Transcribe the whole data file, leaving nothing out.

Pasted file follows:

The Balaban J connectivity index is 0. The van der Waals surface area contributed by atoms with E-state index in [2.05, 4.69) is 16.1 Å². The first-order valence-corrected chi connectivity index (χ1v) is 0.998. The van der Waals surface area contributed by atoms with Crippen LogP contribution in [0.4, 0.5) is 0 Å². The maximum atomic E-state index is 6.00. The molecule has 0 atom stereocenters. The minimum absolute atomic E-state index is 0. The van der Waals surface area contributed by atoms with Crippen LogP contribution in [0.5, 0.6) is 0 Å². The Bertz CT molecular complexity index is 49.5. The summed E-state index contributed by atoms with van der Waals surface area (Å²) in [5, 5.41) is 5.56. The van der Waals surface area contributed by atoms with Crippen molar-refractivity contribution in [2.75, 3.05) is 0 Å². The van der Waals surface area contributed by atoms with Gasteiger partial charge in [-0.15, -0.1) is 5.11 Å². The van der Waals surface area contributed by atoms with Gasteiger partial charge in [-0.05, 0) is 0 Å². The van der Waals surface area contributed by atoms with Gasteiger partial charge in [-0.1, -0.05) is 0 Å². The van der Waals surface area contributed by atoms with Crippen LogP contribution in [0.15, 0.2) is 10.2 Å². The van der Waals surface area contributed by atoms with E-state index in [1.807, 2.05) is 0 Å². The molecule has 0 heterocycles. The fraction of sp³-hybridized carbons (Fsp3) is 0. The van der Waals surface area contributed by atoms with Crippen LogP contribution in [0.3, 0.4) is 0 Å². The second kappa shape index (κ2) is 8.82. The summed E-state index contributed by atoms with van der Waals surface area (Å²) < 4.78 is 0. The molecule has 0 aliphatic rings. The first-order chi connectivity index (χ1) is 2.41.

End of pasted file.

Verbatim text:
The Balaban J connectivity index is 0. The van der Waals surface area contributed by atoms with E-state index in [2.05, 4.69) is 16.1 Å². The first-order valence-corrected chi connectivity index (χ1v) is 0.998. The van der Waals surface area contributed by atoms with Crippen LogP contribution in [0.4, 0.5) is 0 Å². The maximum atomic E-state index is 6.00. The molecule has 0 atom stereocenters. The minimum absolute atomic E-state index is 0. The van der Waals surface area contributed by atoms with Crippen LogP contribution in [0.5, 0.6) is 0 Å². The Bertz CT molecular complexity index is 49.5. The summed E-state index contributed by atoms with van der Waals surface area (Å²) in [5, 5.41) is 5.56. The van der Waals surface area contributed by atoms with Crippen molar-refractivity contribution in [2.75, 3.05) is 0 Å². The van der Waals surface area contributed by atoms with Gasteiger partial charge in [-0.15, -0.1) is 5.11 Å². The van der Waals surface area contributed by atoms with Gasteiger partial charge in [-0.05, 0) is 0 Å². The van der Waals surface area contributed by atoms with Gasteiger partial charge in [-0.1, -0.05) is 0 Å². The van der Waals surface area contributed by atoms with Crippen LogP contribution in [0.15, 0.2) is 10.2 Å². The van der Waals surface area contributed by atoms with E-state index in [1.807, 2.05) is 0 Å². The molecule has 0 heterocycles. The fraction of sp³-hybridized carbons (Fsp3) is 0. The van der Waals surface area contributed by atoms with Crippen LogP contribution in [0.3, 0.4) is 0 Å². The second kappa shape index (κ2) is 8.82. The summed E-state index contributed by atoms with van der Waals surface area (Å²) < 4.78 is 0. The molecule has 0 aliphatic rings. The first-order chi connectivity index (χ1) is 2.41.